Last summer I wrote a #FridayReads essay that recalled a 1979 visit to my bookstore Undercover Books by a young novelist named Stephen King–then only in the early years of what would become his decades-long career as a bestselling novelist. While discussing his new book Dead Zone he excitedly recommended to me a novel from his publisher, The Dogs of March by Ernest Hebert. I eagerly told King that I had already read Hebert’s book and that I would from then on tell my customers about his endorsement of it, and recommend it even more energetically. Soon after King’s visit to my bookstore, I wrote a letter to Hebert c/o his editor, the late and much-missed Alan Williams at the Viking Press (who was also King’s editor then). I let Hebert know that I’d enjoyed The Dogs of March, and that he and his novel had boosters in Stephen King and at my bookstore. After, that Ernie, as I came to know him, and I carried on a correspondence that continued for several years. I also visited him and his family on trips I made from Cleveland back to New Hampshire, where I had attended Franconia College earlier in the ’70s. One of the things that Ernie did with great skill in The Dogs of March was to juxtapose longtime residents in New England towns with incomers, or as he puts it, “natives vs. newcomers.” He wrote compelling fiction about all kinds of characters, and did it with a sharp edge of social observation.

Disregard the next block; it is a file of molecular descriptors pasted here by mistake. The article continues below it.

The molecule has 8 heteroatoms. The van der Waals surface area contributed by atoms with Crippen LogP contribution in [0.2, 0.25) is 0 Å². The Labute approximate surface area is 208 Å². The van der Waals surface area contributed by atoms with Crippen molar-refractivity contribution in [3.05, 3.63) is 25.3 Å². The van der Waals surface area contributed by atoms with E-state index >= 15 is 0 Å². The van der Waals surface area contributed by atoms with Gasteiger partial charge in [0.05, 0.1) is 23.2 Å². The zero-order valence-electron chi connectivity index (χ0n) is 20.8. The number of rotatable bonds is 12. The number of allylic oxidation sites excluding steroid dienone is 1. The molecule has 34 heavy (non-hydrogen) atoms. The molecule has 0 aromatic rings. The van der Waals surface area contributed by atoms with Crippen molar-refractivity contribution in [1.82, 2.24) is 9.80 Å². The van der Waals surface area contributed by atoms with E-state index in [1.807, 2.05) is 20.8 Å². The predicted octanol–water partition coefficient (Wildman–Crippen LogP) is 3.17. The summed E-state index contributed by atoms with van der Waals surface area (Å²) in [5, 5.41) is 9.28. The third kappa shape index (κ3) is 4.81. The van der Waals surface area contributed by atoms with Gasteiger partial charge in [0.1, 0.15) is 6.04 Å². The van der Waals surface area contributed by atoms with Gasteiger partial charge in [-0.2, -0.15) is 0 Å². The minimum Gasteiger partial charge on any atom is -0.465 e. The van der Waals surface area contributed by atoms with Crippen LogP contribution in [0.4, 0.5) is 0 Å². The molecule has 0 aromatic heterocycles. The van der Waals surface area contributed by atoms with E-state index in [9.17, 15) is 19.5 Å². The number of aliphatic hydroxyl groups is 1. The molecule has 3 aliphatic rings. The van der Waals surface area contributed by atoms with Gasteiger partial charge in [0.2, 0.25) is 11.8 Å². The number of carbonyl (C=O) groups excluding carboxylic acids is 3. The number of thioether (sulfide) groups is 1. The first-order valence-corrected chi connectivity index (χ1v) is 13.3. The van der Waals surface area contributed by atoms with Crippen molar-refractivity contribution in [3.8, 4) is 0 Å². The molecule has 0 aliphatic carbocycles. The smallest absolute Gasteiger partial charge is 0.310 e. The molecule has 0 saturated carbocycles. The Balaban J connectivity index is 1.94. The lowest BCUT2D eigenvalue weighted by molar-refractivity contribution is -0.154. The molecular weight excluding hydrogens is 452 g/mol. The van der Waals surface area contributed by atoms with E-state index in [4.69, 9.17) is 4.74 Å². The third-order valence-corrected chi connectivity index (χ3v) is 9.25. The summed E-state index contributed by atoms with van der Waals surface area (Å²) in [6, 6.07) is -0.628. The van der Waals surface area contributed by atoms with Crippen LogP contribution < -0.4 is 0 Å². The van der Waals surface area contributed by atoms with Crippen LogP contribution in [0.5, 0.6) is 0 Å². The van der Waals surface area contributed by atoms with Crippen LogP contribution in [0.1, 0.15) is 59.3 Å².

While Ernie and I later fell out of touch, I kept an eye out for his work, noting that he had moved on from working as a newspaper reporter when I first met him, to teaching writing at Dartmouth College, all while he continued to write and publish novels. In fact, The Dogs of March was followed by a string of related books, collectively known as the Darby Chronicles, named after the town where he had set them, as well as a historical novel and a piece of speculative fiction. After I wrote about Stephen King and The Dogs of March last July, Ernie and I got back in touch, a happy reunion. He writes a superb blog of his own filled with writerly craft, which I subscribe to and visit regularly. This week Ernie published a new post informing readers that in Fall 2014 the University Press of New England will publish Howard Elman’s Farewell, the seventh book in the Darby series.* I recommend that new post, where he also writes about a guide to the Darby Chronicles he’ll be publishing online. His blog is filled with keen reflections showing how a career novelist thinks about his books–before they’re written, while they’re being composed, and once they are completed and out in the world. I also recommend his books of course, and suggest if you’re just starting on them you begin with The Dogs of March. Here’s a picture gallery of all my editions of Ernest Hebert’s books, with author photos, many of them taken by his wife Medora Hebert:
* The seven books in the Darby Chronicles are The Dogs of March; A Little More Than Kin; Whisper My Name; The Passion of Estelle Jordan; Live Free or Die; Spoonwood; and (forthcoming) Howard Elman’s Farewell.